Part of our training included specialtly psychology lessons on human behaviour, how to teach different types of learners, what types of words are motivational and uplifting vs. which ones to avoid. We also read many books and learned about proper and safe warmup techniques, first aid, CPR, how to take control in an emergency, how to handle upset parents or students (in case you end up failing them in a grading or test), how to properly and clearly explain the contract, how to take payments, how to write receipts, how to file all incoming information from every person that walks through your door, how to professionally and clearly answer the phone and take down information, and how to handle bounced cheques. We also studied marketing techniques including what colours cause the human brain to retain information.

Besides martial arts, the students got all of this ”extra” training as well. In my case, I started learning these valuable insights at the age of eight. By the time I was 12 I was running little side businesses in school and privately, as well as actively studying psychology and marketing on my own by reading everything I could at the local library in Flemingdon Park. We were constantly tested and encouraged to do personal development on ourselves, as well as regularly volunteer in different ways throughout the neighbourhood to help us maintain a down to earth and honest perspective. The thing is, most of us at the dojo did not have an overinflated head since pretty much nobody had much money.

 I grew up in a place where poor immigrants move to when they first arrive in Toronto. There was government housing, less expensive building and townhouse or rowhouse options. There were Jamaicans, Koreans, Philipinos, Indians, and a few Eastern Europeans like us. The thing is, when you are a kid, you don’t know that you are considered ”below the median standard.”  I have to say though, that I had many happy times in Flemingdon Park and I am grateful I grew up there during that time because it was wonderful learning experience. To this day some of my dearest friends came from that time and are from a wide variety of backgrounds. To me, this rich and diverse cultural education was a gift that gave me yet another perspective on life.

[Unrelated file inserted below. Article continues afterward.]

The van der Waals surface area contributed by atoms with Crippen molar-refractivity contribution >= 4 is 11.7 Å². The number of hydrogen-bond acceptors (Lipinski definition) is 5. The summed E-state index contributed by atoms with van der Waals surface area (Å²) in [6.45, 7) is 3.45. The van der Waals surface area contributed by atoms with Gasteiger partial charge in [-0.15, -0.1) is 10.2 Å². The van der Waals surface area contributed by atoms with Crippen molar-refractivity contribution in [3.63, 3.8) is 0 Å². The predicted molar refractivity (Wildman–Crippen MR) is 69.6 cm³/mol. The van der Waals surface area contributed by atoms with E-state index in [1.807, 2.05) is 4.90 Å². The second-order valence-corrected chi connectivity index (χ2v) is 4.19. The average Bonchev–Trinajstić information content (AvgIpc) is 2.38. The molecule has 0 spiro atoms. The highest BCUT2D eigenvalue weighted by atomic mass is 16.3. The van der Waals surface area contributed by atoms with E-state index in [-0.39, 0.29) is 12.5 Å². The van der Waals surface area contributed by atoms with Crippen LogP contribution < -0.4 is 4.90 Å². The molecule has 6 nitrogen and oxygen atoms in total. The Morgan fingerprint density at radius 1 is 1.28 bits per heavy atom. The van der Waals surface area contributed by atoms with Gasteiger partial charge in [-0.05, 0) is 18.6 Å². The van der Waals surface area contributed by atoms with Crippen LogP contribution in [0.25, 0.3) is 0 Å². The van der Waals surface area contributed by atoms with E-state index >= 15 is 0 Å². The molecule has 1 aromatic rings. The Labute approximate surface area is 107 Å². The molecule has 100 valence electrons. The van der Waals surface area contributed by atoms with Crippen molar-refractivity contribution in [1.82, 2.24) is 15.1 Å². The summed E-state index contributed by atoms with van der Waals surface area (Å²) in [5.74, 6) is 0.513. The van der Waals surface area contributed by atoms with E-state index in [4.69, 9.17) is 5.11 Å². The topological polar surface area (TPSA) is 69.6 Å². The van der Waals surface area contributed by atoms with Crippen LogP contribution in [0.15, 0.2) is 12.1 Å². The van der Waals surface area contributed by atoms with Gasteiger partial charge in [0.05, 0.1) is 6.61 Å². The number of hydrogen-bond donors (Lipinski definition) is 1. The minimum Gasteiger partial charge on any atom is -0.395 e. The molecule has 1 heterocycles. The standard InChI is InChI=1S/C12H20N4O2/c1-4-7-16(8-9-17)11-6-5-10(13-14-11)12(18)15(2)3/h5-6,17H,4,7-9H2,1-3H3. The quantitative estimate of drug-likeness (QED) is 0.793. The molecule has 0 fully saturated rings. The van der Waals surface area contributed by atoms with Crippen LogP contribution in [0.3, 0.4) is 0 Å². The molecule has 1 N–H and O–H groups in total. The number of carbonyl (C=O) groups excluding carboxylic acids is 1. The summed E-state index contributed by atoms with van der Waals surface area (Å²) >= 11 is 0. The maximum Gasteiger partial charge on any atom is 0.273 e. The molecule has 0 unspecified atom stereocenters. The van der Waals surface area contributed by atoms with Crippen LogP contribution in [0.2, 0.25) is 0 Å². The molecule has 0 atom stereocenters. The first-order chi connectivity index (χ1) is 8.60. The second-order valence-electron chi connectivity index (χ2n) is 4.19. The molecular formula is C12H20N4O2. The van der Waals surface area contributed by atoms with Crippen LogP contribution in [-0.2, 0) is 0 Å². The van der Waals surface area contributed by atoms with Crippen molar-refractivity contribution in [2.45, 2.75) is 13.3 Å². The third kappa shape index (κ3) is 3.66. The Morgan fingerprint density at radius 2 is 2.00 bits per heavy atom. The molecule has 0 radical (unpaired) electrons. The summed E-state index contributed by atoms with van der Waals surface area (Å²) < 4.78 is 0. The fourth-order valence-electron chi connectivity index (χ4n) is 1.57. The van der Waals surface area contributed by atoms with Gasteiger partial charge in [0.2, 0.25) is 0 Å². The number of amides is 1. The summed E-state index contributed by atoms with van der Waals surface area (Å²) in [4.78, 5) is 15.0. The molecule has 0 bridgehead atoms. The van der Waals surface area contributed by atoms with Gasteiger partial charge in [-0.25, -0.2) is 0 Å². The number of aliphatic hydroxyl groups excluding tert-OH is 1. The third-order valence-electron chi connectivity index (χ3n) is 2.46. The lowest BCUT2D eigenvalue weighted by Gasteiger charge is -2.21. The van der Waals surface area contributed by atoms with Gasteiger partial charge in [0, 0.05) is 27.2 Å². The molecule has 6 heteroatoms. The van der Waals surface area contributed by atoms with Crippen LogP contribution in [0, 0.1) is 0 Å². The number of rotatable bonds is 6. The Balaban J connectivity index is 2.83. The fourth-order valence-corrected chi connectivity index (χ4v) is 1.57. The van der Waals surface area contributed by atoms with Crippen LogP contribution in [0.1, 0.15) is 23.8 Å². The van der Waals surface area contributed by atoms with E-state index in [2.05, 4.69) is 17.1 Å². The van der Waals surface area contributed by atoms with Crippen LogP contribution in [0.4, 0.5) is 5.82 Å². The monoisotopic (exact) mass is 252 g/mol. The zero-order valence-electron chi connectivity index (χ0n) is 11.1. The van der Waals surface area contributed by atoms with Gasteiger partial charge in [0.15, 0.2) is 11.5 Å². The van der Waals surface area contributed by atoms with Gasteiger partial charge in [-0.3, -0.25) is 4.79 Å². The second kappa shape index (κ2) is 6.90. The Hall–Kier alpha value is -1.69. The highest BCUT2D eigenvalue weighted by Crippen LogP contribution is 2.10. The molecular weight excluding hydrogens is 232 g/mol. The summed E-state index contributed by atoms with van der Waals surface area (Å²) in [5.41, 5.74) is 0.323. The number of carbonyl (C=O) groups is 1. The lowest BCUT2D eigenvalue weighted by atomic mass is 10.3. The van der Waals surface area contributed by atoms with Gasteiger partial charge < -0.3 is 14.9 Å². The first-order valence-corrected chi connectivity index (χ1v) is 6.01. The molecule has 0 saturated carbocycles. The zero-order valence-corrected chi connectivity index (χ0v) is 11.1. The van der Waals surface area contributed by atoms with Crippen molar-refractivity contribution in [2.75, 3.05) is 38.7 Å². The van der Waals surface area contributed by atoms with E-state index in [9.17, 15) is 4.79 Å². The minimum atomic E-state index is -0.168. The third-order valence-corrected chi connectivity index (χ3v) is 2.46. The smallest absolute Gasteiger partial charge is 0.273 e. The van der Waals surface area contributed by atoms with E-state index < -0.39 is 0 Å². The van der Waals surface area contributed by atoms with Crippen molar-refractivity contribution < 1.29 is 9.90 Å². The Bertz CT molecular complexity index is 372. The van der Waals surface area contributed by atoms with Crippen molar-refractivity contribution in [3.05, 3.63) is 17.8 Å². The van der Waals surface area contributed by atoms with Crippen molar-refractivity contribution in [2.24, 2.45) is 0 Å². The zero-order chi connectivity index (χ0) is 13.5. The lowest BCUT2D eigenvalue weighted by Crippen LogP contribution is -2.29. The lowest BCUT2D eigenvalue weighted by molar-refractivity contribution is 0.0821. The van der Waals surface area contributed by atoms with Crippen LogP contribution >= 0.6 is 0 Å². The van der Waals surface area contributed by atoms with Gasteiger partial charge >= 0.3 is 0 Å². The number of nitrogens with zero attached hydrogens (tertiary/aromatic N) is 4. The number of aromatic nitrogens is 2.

For a young teenager to have an opportunity to learn how to handle stressful situations, prepare and become better public speakers, how to handle simple business transactions and money, be responsible for opening and closing and setting up the alarm system, preparing and leading classes, giving inspiring talks after classes, putting together demonstrations, addressing crowds, ordering merchandise, deal with disappointment GRACEFULLY, learn the benefits of DELAYED GRATIFICATION, experience personal successes through diligent hard work, focus attention on goals AND see them through, overcome fears and understand that to grow you must challenge yourself and not give up even when things don’t go according to plan….are INVALUABLE learning lessons. In fact, they are invaluable for anyone, child or adult.

No one was given a free pass. We all had to work hard towards our goals. Fears were actively faced. Disappointment was dealt with and not something that would cause someone to go off the deep end. Anger was also dealt with accordingly. Conscientious behaviour, accountability and personal responsibility was extremely important and deeply ingrained in us. No one got away with anything. You were expected to conduct yourself with grace, compassion and even tough love when necessary. Not just in the dojo but outside as well. If it was known that someone had acted poorly or was fighting outside the dojo they were disciplined and if things didn’t change, dismissed from the school. Bad attitudes had to be changed. Even with adults. There were no exceptions. When you entered the dojo, you left behind the screaming boss, the sick kids, the bullies, the job loss, the headache, the backache, the hunger, the fatigue, your negative self talk and with utter humility, you bowed in and did your best to empty your mind of everything in your outside world.